"Fucking firewall they put up, you'd think they actually cared about patient
privacy or something!" Langly snaps viciously, not even looking up when I
enter the office. I don't respond. We both know full well that it has
everything to do with insurance data and nothing at all to do with privacy
for individuals, and neither of us is up for that discussion at the moment.
Besides, he's just venting.
The scanners are fairly quiet, but it's a Sunday night. It's still pretty
cold out, and criminal elements are essentially hedonists -- they prefer to
work in comfort. I know this from personal experience. I'd much rather go
out for some funky poaching on a warm night than one that threatens to lower
sperm production due to frozen nads. Tonight, though, my choice is to do
nothing. I grab for the phone. "You think you can keep it down for a few
minutes? I have to call Mulder."
He doesn't respond directly, but he does reduce the overt cursing to some
irritated mutterings. I dial Mulder's cell number. "Mulder." Could he say
that with less expression, please? If it's possible?
"Hey dude. What're you doing?"
"Eating a double Fatburger." This is probably correct, seeing as his voice
is muffled and thick. "Nothing like fine dining before a night of the finest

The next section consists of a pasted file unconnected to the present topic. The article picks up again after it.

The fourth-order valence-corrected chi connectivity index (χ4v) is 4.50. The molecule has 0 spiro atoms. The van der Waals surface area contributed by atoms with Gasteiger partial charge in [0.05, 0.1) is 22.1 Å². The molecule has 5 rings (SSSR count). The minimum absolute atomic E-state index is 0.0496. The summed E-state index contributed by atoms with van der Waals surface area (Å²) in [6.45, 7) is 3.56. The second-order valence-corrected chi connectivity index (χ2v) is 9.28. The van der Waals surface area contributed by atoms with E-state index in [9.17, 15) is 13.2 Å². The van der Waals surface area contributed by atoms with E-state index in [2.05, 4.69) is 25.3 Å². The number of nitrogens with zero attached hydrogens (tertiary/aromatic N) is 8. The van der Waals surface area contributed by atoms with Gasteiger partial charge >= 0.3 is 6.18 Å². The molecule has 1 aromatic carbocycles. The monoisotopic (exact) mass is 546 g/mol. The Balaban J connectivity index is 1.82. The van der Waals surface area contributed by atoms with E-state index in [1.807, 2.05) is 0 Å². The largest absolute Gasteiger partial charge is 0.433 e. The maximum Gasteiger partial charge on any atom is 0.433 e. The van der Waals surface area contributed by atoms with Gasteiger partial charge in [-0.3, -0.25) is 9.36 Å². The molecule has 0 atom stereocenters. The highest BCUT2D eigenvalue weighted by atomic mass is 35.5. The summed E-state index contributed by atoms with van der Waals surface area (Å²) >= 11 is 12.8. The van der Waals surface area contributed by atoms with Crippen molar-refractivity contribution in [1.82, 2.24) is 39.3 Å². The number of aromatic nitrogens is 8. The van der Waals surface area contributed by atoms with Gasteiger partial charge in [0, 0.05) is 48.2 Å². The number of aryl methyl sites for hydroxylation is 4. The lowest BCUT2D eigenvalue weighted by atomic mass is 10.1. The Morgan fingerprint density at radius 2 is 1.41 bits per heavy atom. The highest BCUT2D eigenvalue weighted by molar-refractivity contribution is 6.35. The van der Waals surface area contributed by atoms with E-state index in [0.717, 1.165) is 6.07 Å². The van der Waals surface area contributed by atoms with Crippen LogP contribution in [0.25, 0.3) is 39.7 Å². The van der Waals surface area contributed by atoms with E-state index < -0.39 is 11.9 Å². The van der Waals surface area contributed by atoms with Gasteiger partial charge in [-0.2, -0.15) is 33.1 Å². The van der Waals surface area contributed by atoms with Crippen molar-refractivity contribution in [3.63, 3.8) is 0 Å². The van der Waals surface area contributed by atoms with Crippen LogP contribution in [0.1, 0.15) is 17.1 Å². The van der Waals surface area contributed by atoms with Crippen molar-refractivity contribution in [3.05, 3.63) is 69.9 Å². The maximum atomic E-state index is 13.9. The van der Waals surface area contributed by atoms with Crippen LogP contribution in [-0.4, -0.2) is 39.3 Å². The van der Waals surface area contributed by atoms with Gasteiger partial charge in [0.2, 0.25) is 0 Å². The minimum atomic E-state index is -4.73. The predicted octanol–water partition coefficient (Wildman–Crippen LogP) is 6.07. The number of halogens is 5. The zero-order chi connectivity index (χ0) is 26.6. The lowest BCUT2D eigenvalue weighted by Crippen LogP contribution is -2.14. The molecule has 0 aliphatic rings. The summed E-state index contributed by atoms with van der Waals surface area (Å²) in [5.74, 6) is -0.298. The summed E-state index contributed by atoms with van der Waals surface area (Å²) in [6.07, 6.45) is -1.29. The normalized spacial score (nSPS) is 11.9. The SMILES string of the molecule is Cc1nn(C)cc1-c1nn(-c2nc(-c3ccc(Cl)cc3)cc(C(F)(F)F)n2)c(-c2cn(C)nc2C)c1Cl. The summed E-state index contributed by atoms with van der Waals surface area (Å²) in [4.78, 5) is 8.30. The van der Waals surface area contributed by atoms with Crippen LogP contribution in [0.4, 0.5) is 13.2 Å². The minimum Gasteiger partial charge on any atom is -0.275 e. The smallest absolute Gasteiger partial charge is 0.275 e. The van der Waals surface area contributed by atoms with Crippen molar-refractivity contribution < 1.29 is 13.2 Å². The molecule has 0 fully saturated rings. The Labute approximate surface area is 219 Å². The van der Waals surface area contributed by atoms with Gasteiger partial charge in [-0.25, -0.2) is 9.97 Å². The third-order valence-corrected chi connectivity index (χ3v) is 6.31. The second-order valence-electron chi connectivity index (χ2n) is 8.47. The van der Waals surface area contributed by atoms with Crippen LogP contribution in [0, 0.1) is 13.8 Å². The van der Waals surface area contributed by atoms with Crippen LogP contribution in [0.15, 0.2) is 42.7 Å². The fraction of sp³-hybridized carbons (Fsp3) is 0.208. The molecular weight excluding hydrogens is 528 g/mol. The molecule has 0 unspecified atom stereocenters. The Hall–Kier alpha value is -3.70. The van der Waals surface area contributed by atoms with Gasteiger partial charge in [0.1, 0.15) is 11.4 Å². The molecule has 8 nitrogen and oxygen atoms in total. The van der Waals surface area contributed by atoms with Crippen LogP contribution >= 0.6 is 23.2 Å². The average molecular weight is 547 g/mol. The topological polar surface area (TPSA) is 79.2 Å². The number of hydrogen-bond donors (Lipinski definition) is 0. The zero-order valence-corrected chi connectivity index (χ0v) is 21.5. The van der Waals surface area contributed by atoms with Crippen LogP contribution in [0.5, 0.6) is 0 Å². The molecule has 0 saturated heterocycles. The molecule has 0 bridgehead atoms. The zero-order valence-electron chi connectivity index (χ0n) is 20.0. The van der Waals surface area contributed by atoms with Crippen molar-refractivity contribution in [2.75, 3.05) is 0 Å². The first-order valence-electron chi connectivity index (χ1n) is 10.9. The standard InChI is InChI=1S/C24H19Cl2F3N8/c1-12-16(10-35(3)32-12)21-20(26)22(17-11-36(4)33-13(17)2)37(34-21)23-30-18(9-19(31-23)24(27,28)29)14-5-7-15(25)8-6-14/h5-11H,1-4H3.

entertainment Southeast DC has to offer."
"Yeah, well, bud, you're gonna have to amuse yourself on your own."
"What, you're bailing on me?"
"I'm tired, dude."
"What about those Viagra samples I filched from Scully and gave to you? You
oughta try 'em."
"I'm keeping 'em for you," I taunt back.
"Hey, some of us can still stay up past nine o'clock!"
"I didn't think you were talking about sleep. You never get any anyway."
"Frohike, you're a heartless bastard, you know that? C'mon." He's off on
some kind of whiny rant when the police scanner kicks in. There's an
incident. I listen carefully -- any excuse to not have to hear Mr.
It's-All-About-Me for a couple of minutes. It says there's been a multiple
assault and battery in Georgetown. 'Georgetown' hits my ears like a whistle
pierces a dog's. Ms. Thomas lives there. The address given isn't hers, but
it's not very far from where she lives. "Frohike, are you listening?" Mulder
whines at the other end of the phone.
"Shush!" I tell him, waiting to hear more information. Oh hell. Somebody got
injured. Two people, in fact. I'm listening, yes, but not to Mulder.
"Look, old man," Mulder goes on, "drink some coffee, watch a couple of your
favorite videos and meet me in an hour --" They're identifying the
individuals being taken to GWU Medical Center. A man and a woman. I can't
make out the first name of the woman, but I sure as hell hear the last name.
Thomas. Caucasian, age 37. I tell myself it's a common name, maybe it's
The next victim is identified as John Fitzgerald Byers, age 36, male,
caucasian... "Sorry, dude, not tonight, I have a headache. A real one. Byers
is hurt. I just picked it up on the police scanner," I say to Mulder as I